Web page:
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King Crimson - In The Wake Of Poseidon CD (album) cover


King Crimson


Eclectic Prog

3.83 | 2040 ratings

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Cesar Inca
Special Collaborator
Honorary Collaborator
4 stars This was the album that had to do the dirty job of following the groundbreaking "In the Court of the Crimson King" - some album had to do it, anyway. I am amongst those who enjoy "Poseidon" more than " In the Court", mainly because it feels more cohesive as a whole, and also because there is a higher degree of musical diversity and frontal energy. Taking a closer look to details, it is obvious that Fripp, without McDonald by his side and Lake and Giles having become just session partners, took his chances with the first part of the "Poseidon" repertoire. He made it pretty much parallel to its "In the Court" counterpart, and in some ways the new stuff can't seem to stand the comparison. 'Pictures of a City' is not as nerve-cravingly incendiary as the emblematic '21st Century Schizoid Man', the poetic beauty of 'Cadence and Cascade' doesn't equal the eerie magic of 'I Talk to the Wind', and the title track is not as compelling as the ravishingly majestic 'Epitaph'. But on the other hand, the way I see it, the three following observations can't be disputed: 'Pictures' exposes a more mature approach into the realms of jazz rock; 'Cadence' displays a genuine glimpse of serene melancholy in its bucolic motif, creating an irresistible intimate ambience; and 'In the Wake of Poseidon' shows some of Giles' best drumming ever, a Lake possessed by passion on his sung parts, and a very brilliant Fripp on acoustic guitar, too. Generally speaking, Sinfield has grown as a lyricist, becoming more Baroque and multi-referential - a factor that helps the band to enhance and organize more properly its artistic ambitions. It was Lake himself who kicked off the album with his vocal solo version of 'Peace', approaching like a soft rivulet before 'Pictures' starts bursting out like thunderbolt. The same motif is picked up by Fripp's classic guitar for the start of the second half of the album: in this instrumental version, the evocation becomes less romantic and more solemn. Then comes a not so solemn jazz-oriented ode to fast food, which is ruthlessly regarded by Sinfield as "not even fit for a horse". The sensual mood provided by the instrumentation is given a burlesque twist by both the lyrics and the R'n'B melodic lines: pianist extraordinaire Keith Tippett displays his mastery in full swing, offering a top-notch companion to Fripp's guitar leads, while Giles continues to be as brilliant as always. This piece was co-written by McDonald, so you can tell for sure that the band was actually going toward the direction intended during the last half of 1969, regardless of the fact that the original line-up was slowly falling apart and became practically non-existent for the recording of "In the Wake". Next comes the instrumental master opus 'The Devil's Triangle', pretty much based by Gustav Holst's "Mars", but developed in a more dramatic way, becoming quite sinister, wicked, aggressive, and for the last section, massively dissonant and chaotic. Nowhere before now had the mellotron sounded so devilish: it's almost unbelievable how its magnificent, oppressive walls-of- sound make the martial rhythm pattern fade into obscurity in many passages, and also blanket a guitar solo or two. The final moments are a pure manifestation of sheer destruction and the mayhem that comes with it. But immediately after the concluding cascade of mellotron flutes, here comes a final moment of reflection: the second reprise of 'Peace', performed by the marriage of Lake's voice and Fripp's classical guitar, gives a message of hope for recovery and reconstruction. In conclusion, "Poseidon" manages to surpass "In the Court" by following partially in its footsteps and taking the band's ideology to a further level - 4-4 stars for this gem.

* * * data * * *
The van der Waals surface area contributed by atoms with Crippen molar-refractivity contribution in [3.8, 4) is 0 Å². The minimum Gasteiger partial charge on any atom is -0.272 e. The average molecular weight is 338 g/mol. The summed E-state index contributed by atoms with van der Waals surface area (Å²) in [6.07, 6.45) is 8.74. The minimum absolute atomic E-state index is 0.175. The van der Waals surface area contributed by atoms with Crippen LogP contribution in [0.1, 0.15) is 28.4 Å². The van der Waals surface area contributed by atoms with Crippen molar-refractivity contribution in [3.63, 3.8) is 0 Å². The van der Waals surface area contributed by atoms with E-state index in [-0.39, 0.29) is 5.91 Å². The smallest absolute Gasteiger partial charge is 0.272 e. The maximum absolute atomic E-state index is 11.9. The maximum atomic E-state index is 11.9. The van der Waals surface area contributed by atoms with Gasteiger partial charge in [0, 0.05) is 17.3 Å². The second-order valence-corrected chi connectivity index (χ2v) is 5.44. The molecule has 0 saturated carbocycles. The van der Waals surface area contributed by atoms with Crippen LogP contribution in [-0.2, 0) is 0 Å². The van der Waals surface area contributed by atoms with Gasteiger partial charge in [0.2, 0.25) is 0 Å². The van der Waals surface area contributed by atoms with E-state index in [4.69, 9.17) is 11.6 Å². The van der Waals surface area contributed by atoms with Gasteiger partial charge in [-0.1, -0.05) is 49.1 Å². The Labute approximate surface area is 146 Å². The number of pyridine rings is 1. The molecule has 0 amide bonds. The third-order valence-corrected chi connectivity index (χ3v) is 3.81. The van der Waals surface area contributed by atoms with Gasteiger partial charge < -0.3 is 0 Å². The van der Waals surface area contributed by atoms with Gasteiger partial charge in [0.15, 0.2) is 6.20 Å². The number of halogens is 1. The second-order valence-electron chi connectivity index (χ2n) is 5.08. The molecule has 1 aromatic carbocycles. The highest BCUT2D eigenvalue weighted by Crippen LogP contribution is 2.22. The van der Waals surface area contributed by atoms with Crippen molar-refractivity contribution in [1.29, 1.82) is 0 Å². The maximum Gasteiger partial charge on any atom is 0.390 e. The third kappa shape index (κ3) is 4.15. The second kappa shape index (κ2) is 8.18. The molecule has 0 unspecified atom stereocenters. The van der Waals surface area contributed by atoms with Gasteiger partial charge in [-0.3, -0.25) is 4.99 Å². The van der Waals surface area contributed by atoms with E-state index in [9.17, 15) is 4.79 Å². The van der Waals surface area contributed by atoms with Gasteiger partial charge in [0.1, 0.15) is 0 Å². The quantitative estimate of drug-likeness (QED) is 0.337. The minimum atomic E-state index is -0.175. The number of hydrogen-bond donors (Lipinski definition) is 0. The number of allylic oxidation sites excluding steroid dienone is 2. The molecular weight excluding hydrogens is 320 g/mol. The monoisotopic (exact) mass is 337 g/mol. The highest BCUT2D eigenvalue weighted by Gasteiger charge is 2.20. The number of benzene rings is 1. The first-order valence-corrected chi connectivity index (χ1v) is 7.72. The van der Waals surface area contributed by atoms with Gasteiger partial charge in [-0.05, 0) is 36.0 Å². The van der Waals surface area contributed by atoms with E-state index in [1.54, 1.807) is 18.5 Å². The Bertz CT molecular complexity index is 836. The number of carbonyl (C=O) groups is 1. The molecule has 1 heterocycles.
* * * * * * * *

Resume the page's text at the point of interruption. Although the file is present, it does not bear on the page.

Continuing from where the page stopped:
Cesar Inca | 4/5 |


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